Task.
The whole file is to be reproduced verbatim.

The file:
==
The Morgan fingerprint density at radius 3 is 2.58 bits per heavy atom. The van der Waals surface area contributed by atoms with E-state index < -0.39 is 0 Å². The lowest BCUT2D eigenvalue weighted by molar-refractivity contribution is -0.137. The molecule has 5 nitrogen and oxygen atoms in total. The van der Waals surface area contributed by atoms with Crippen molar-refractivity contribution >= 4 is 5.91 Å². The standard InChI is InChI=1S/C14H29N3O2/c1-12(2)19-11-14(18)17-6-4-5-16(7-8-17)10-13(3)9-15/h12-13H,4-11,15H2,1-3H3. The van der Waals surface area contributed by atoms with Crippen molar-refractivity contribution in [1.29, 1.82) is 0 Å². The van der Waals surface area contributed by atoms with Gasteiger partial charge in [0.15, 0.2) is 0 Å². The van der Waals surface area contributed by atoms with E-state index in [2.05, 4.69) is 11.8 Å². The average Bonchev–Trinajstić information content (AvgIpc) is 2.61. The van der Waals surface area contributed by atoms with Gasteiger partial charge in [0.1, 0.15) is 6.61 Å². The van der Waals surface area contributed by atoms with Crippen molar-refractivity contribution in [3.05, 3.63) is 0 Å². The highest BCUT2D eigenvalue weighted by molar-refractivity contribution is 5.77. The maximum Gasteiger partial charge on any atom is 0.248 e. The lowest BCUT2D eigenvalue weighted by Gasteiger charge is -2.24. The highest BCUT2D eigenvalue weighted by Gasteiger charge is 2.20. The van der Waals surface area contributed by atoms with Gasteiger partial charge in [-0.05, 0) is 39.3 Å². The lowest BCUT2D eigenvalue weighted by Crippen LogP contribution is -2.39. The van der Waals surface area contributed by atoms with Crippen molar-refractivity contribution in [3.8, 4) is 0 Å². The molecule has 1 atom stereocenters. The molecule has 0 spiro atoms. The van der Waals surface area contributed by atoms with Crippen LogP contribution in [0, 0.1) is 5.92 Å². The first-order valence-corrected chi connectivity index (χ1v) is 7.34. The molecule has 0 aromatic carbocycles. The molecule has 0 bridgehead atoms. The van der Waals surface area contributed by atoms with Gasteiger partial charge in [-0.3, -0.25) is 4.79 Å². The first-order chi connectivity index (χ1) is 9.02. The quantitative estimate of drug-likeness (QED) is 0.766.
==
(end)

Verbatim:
The Morgan fingerprint density at radius 3 is 2.58 bits per heavy atom. The van der Waals surface area contributed by atoms with E-state index < -0.39 is 0 Å². The lowest BCUT2D eigenvalue weighted by molar-refractivity contribution is -0.137. The molecule has 5 nitrogen and oxygen atoms in total. The van der Waals surface area contributed by atoms with Crippen molar-refractivity contribution >= 4 is 5.91 Å². The standard InChI is InChI=1S/C14H29N3O2/c1-12(2)19-11-14(18)17-6-4-5-16(7-8-17)10-13(3)9-15/h12-13H,4-11,15H2,1-3H3. The van der Waals surface area contributed by atoms with Crippen molar-refractivity contribution in [1.29, 1.82) is 0 Å². The van der Waals surface area contributed by atoms with Gasteiger partial charge in [0.15, 0.2) is 0 Å². The van der Waals surface area contributed by atoms with E-state index in [2.05, 4.69) is 11.8 Å². The average Bonchev–Trinajstić information content (AvgIpc) is 2.61. The van der Waals surface area contributed by atoms with Gasteiger partial charge in [0.1, 0.15) is 6.61 Å². The van der Waals surface area contributed by atoms with Crippen molar-refractivity contribution in [3.05, 3.63) is 0 Å². The highest BCUT2D eigenvalue weighted by molar-refractivity contribution is 5.77. The maximum Gasteiger partial charge on any atom is 0.248 e. The lowest BCUT2D eigenvalue weighted by Gasteiger charge is -2.24. The highest BCUT2D eigenvalue weighted by Gasteiger charge is 2.20. The van der Waals surface area contributed by atoms with Gasteiger partial charge in [-0.05, 0) is 39.3 Å². The lowest BCUT2D eigenvalue weighted by Crippen LogP contribution is -2.39. The van der Waals surface area contributed by atoms with Crippen molar-refractivity contribution in [3.8, 4) is 0 Å². The molecule has 1 atom stereocenters. The molecule has 0 spiro atoms. The van der Waals surface area contributed by atoms with Crippen LogP contribution in [0, 0.1) is 5.92 Å². The first-order valence-corrected chi connectivity index (χ1v) is 7.34. The molecule has 0 aromatic carbocycles. The molecule has 0 bridgehead atoms. The van der Waals surface area contributed by atoms with Gasteiger partial charge in [-0.3, -0.25) is 4.79 Å². The first-order chi connectivity index (χ1) is 9.02. The quantitative estimate of drug-likeness (QED) is 0.766.